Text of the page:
The Education Debate: Better Teachers or a Better System?

In its feature articles on education in the Sept. 27 issue, the Monitor supports the belief that the problems of education can be solved by dedicated staff or administration who are willing to work outside the system. Dedication and innovation is to be admired, but the US educational system requires large numbers of teachers and administrators. You will not find nearly enough of them to turn around the current sad state of public education. Poor working conditions, poor pay, and lack of advancement all contribute to the failure to find sufficient numbers of such superhuman teachers.

Instead of examining unusual situations and personnel, we must examine the typical classroom, principal, and teacher to find ideas and innovations which will allow them to do a better job. More Joyce Careys, Dee Dee Noonans, or Lottie Taylors will not alone solve the problems; there just aren't enough of them. Arlo W. Schurle, Terre Haute, Ind.

In this age of standardized national testing, whose scores are used to judge the ``success'' of US education and hold educators accountable, it is refreshing to read of the Harlem school principal, Mrs. Lottie Taylor, who bucks the system and overcomes bureaucracy. Bureaucrats should realize that national, state, and district government controls make educating students difficult. They should give freer rein to the other Lottie Taylors in the nation - whose free thinking and compassionate concern produce real results, not just test results. Janice L. Greisch, Page, Ariz.

Rephrasing the questions In the article ``Pro-Choice Stance Helps Wilder,'' Sept. 27, pollster William McInturff states that ``politicians like issues muddied.'' It's easy to have muddy issues when campaigns are TV spots, controlled debates, and scripted speeches.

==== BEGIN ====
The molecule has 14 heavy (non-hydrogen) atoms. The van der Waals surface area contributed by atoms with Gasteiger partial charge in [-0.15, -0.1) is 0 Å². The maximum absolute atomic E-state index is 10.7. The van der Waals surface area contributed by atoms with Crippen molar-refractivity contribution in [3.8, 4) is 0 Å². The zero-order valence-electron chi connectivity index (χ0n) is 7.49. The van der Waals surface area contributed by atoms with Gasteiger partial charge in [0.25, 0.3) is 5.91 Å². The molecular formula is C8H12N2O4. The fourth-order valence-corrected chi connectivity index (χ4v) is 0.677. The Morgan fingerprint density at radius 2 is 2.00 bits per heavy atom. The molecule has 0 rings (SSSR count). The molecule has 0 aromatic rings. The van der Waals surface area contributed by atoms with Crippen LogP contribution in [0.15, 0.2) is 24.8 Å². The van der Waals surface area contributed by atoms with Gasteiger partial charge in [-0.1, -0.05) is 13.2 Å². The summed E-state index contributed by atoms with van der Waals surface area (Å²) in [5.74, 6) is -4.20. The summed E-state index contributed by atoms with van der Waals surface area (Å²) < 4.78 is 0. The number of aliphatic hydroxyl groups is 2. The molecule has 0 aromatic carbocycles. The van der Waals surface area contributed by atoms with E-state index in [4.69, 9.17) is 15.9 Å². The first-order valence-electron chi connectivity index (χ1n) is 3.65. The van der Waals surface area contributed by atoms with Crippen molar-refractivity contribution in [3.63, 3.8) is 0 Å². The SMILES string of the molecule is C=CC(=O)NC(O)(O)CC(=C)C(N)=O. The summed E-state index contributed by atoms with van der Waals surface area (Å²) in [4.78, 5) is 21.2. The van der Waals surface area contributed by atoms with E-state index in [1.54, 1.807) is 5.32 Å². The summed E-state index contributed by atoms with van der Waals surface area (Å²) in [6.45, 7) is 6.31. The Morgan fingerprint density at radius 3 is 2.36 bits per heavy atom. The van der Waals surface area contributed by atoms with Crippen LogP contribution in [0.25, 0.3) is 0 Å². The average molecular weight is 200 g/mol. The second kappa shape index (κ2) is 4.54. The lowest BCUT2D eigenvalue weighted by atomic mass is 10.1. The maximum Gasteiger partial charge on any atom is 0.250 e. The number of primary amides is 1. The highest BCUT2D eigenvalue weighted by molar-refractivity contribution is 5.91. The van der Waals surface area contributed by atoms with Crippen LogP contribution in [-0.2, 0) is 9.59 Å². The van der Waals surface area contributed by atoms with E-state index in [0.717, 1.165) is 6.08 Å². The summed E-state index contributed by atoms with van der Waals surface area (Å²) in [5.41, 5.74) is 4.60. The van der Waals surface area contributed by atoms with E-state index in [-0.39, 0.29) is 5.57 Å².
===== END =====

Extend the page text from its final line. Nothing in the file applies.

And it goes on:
It's time to ask elected officials specific questions. Will they vote pro-choice position on the abortion issue? A politician who responds negatively is against abortion rights. One who answers positively could be against abortion rights, but is willing to let women decide.

Will a politician support funding for abortion? If the answer is no, the official is allowing those who can afford it an abortion and those who can't no options.

The object is to know how a vote will go, not the personal opinion or preference of a politician. There seems to be no other way to pin down politicians who are trying to muddy the issues. Margaret Lacrampe, Orinda, Pa.

Religion in the USSR The editorial ``Russia's Religious Glasnost,'' Oct. 3, describes the increased interest in spiritual matters in the Soviet Union at a time which directly coincides with a more neutral state position on religion. This is cause for great rejoicing.

The appearance of democratic values, however modest, is the direct result of spiritual growth promoted by church institutions. Democratic church activity in the world leavens the political processes. Wade H. Tisdale Jr., Columbia, Miss.

Feta pizza or pepperoni? Regarding the article ``Jeff Smith, Cuisine Detective,'' Oct. 4: Jeff Smith's ``edible plate'' with its nameless ``relishes'' may be his idea of pizza but it slices no pepperoni. Unless the ancient Greeks had a tomato source in the Americas and can also lay claim to mozzarella, the pizza is and always will be distinctly and gloriously Italian.

Following Mr. Smith's line of evidence, prehistoric man, whose contribution to sartorial splendor was a combination of skins, should be credited with the three-piece suit. Gloria MacKay, Oakland, Maine 30-{et

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